PURPOSETo examine the relationship between session Rating of Perceived Exertion (sRPE) and measures of internal and external training load (TL) within cricket batsmen and medium-fast bowlers during net-based training sessions.METHODSThe internal (heart rate), external (movement demands, Player Load™) and technical (cricket-specific skills) loads of thirty, male cricket players (age: 21.2 ± 3.8 y, height: 1.82 ± 0.07 m, body mass: 79.0 ± 8.7 kg) were determined from net-based cricket training sessions (n = 118). The relationships between sRPE and measures of TL were quantified using Pearson's product moment correlations, respective to playing position. Stepwise multiple regression techniques provided key internal and external load determinants of sRPE in cricket players.RESULTSSignificant correlations were evident (r = -0.34 - 0.87, P <0.05) between internal and external measures of TL and sRPE, with the strongest correlations (r ≥ 0.62) existing for GPS-derived measures for both playing positions. In batsmen, stepwise multiple regression analysis revealed that 67.8% of the adjusted variance in sRPE could be explained by Player Load™ and high-intensity distance (y = 27.43 + 0.81 Player Load™ + 0.29 high-intensity distance). For medium-fast bowlers, 76.3% of the adjusted variance could be explained by total distance and mean heart rate (y = 101.82 + total distance 0.05 + HRmean -0.48).CONCLUSIONThese results suggest that sRPE is a valid method of reporting TL amongst cricket batsmen and medium-fast bowlers. Position specific responses are evident, and should be considered when monitoring the TL of cricket players.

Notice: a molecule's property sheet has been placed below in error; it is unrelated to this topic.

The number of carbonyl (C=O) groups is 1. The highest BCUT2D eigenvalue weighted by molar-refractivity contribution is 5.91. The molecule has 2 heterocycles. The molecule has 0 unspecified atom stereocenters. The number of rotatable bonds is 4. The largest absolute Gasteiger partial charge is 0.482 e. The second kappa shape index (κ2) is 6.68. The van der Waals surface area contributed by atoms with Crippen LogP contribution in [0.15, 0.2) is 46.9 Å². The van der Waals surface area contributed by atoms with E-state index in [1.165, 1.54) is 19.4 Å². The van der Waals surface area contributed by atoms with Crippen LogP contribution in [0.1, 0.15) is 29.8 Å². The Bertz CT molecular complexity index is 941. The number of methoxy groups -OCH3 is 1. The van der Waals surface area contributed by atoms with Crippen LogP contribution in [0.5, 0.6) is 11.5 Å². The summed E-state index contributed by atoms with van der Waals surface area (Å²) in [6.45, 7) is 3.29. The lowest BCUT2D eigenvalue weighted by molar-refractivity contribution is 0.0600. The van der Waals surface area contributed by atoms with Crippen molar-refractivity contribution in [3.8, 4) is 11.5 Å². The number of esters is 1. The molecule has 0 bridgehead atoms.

|Journal||International Journal of Sports Physiology and Performance|
|Early online date||1 Jun 2016|
|Publication status||E-pub ahead of print - 1 Jun 2016|